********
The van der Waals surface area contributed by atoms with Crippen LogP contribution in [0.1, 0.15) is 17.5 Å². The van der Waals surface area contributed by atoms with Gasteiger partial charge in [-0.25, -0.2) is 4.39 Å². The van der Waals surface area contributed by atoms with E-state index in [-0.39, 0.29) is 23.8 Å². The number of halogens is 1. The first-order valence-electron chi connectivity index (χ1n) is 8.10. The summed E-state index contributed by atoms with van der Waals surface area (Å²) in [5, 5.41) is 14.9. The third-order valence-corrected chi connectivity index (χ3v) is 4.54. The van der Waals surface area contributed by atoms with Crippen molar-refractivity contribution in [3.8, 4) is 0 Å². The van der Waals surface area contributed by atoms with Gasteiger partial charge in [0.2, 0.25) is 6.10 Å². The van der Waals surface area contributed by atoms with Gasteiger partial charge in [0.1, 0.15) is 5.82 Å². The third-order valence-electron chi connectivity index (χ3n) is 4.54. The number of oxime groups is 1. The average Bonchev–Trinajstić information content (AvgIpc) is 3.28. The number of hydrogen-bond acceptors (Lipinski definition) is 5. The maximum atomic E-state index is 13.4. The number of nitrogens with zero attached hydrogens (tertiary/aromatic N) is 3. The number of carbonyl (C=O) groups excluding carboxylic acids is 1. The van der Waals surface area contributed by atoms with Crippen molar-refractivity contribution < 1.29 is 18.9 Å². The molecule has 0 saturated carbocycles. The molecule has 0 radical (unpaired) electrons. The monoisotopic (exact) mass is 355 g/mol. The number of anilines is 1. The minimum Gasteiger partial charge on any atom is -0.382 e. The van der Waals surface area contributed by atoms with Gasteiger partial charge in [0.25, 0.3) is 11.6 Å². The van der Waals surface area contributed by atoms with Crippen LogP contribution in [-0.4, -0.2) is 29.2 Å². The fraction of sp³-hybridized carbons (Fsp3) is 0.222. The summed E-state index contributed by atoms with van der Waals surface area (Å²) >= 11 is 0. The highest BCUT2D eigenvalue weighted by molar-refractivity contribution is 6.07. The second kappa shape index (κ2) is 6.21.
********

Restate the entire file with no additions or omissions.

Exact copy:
The van der Waals surface area contributed by atoms with Crippen LogP contribution in [0.1, 0.15) is 17.5 Å². The van der Waals surface area contributed by atoms with Gasteiger partial charge in [-0.25, -0.2) is 4.39 Å². The van der Waals surface area contributed by atoms with E-state index in [-0.39, 0.29) is 23.8 Å². The number of halogens is 1. The first-order valence-electron chi connectivity index (χ1n) is 8.10. The summed E-state index contributed by atoms with van der Waals surface area (Å²) in [5, 5.41) is 14.9. The third-order valence-corrected chi connectivity index (χ3v) is 4.54. The van der Waals surface area contributed by atoms with Crippen molar-refractivity contribution in [3.8, 4) is 0 Å². The van der Waals surface area contributed by atoms with Gasteiger partial charge in [0.2, 0.25) is 6.10 Å². The van der Waals surface area contributed by atoms with Gasteiger partial charge in [0.1, 0.15) is 5.82 Å². The third-order valence-electron chi connectivity index (χ3n) is 4.54. The number of oxime groups is 1. The average Bonchev–Trinajstić information content (AvgIpc) is 3.28. The number of hydrogen-bond acceptors (Lipinski definition) is 5. The maximum atomic E-state index is 13.4. The number of nitrogens with zero attached hydrogens (tertiary/aromatic N) is 3. The number of carbonyl (C=O) groups excluding carboxylic acids is 1. The van der Waals surface area contributed by atoms with Crippen molar-refractivity contribution < 1.29 is 18.9 Å². The molecule has 0 saturated carbocycles. The molecule has 0 radical (unpaired) electrons. The monoisotopic (exact) mass is 355 g/mol. The number of anilines is 1. The minimum Gasteiger partial charge on any atom is -0.382 e. The van der Waals surface area contributed by atoms with Gasteiger partial charge in [0.25, 0.3) is 11.6 Å². The van der Waals surface area contributed by atoms with Crippen LogP contribution in [-0.4, -0.2) is 29.2 Å². The fraction of sp³-hybridized carbons (Fsp3) is 0.222. The summed E-state index contributed by atoms with van der Waals surface area (Å²) >= 11 is 0. The highest BCUT2D eigenvalue weighted by molar-refractivity contribution is 6.07. The second kappa shape index (κ2) is 6.21.